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Business Legal Structures - Essay Example

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Business Legal Structures There are various forms of business settings all over the world, but all observe the universal objective of business of profit maximization. The most common type of small and medium scale forms of business include sole proprietorship, partnerships, and limited liability corporations, a fact attributed to their relatively low capital requirement for initial formation compared to the other large scale forms of businesses, as well as the liabilities and legal requirements associated with them (Sullivan)…
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Business Legal Structures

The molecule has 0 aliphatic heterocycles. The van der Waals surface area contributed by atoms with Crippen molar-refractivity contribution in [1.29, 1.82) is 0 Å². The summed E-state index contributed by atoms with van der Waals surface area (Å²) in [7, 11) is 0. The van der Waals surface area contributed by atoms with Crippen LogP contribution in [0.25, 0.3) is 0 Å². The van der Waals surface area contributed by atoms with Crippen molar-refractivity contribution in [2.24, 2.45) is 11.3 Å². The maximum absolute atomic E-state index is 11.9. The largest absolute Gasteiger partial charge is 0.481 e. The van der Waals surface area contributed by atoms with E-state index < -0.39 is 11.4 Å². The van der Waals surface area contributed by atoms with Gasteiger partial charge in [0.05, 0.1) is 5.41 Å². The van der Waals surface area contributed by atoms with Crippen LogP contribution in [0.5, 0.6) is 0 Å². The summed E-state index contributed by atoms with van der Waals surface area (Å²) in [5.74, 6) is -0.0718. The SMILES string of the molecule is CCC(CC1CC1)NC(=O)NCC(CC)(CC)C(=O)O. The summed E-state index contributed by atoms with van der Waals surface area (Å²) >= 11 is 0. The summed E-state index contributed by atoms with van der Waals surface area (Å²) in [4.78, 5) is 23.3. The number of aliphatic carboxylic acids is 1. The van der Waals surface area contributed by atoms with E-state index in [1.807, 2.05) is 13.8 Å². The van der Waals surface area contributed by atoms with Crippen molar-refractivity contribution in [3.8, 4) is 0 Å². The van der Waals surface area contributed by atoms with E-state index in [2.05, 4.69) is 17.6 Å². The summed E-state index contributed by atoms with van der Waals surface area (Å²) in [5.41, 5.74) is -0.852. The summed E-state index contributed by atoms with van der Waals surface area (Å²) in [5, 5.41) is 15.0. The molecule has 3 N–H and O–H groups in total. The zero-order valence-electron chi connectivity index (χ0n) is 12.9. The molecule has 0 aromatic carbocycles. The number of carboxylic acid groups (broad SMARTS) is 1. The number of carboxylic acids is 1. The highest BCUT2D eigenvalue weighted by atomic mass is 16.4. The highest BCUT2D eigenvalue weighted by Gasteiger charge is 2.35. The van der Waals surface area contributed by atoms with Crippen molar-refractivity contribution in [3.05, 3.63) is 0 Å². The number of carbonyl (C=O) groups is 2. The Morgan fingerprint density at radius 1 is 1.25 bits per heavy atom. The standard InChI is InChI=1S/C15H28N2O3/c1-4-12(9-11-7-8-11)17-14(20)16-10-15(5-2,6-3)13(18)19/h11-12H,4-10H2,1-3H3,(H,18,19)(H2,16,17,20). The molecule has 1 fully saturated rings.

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Download file to see previous pages The owner of the business is usually the person who runs the day-to-day activities and responsibilities of the business (Kuratko & Hodgetts 190). Accordingly, that one individual also owns all properties and assets of the business, and all the profits realized from the business operations. As such, these individuals are also responsible for all the debts or liabilities, as the law and the public views that individual as the same entity with the business (Miller & Jentz 530). Although it is looked upon as a business easy to run with several advantages, it has a number of disadvantages as well. The merits of sole proprietorship are that it is the least expensive type of business in both formation and organization, and the proprietor has total control over the business, thus allows business decision making according to their appropriation by the business law parameters (Miller & Hollowell 385). In addition, the owners receive all the profits from the business, no additional taxation, no business reporting to government agencies, and easy dissolution if so desired. Further, the owner of the business only has to secure the few legal requirements like tax identification number, necessary licenses, and certificates to start business operations. It is only this form of business operation where decision making is fast. This is because the owner does not need to make consultations as it is the case with other forms of business managements. The most significant demerit of sole proprietorship is that the proprietor has unlimited liability, and thus legally responsibility for all liabilities or debts of the business. Other disadvantages include the difficulty of selling or transferring part or all of the business resulting from the tax consequences associated with converting this from of business to a corporation or company (Miller & Jentz 532). In addition, the proprietor lacks financial support as enjoyed by other forms of legal structures, and the business risks failure on the incapacitation of the proprietor as all management responsibilities lies upon them. Again, the business has difficulties in attracting high-caliber employees, as well as deducting some employee benefits like medical insurance. If it happens that the business in its operation incurs a loss, the proprietor suffers it alone, with no one to share the liability with. Partnership The second form of business is partnership. A partnership is a form of business where ownership lays between two or more people. Similar to sole proprietorship, the laws does not recognize business partnerships as different entities from their owners (Laro & Pratt 88). There are, however, limited liabilities partnerships where the liability of the partner is limited to their share of investment in the business, though there must be at least one partner who remains liable (unlimited) for the debts of the business (Kuratko & Hodgetts 192). Nonetheless, the partners is required to have a legal agreement that stipulates how decisions concerning the business will be made, profit sharing, resolutions of disputes, admission of future ...Download file to see next pagesRead More
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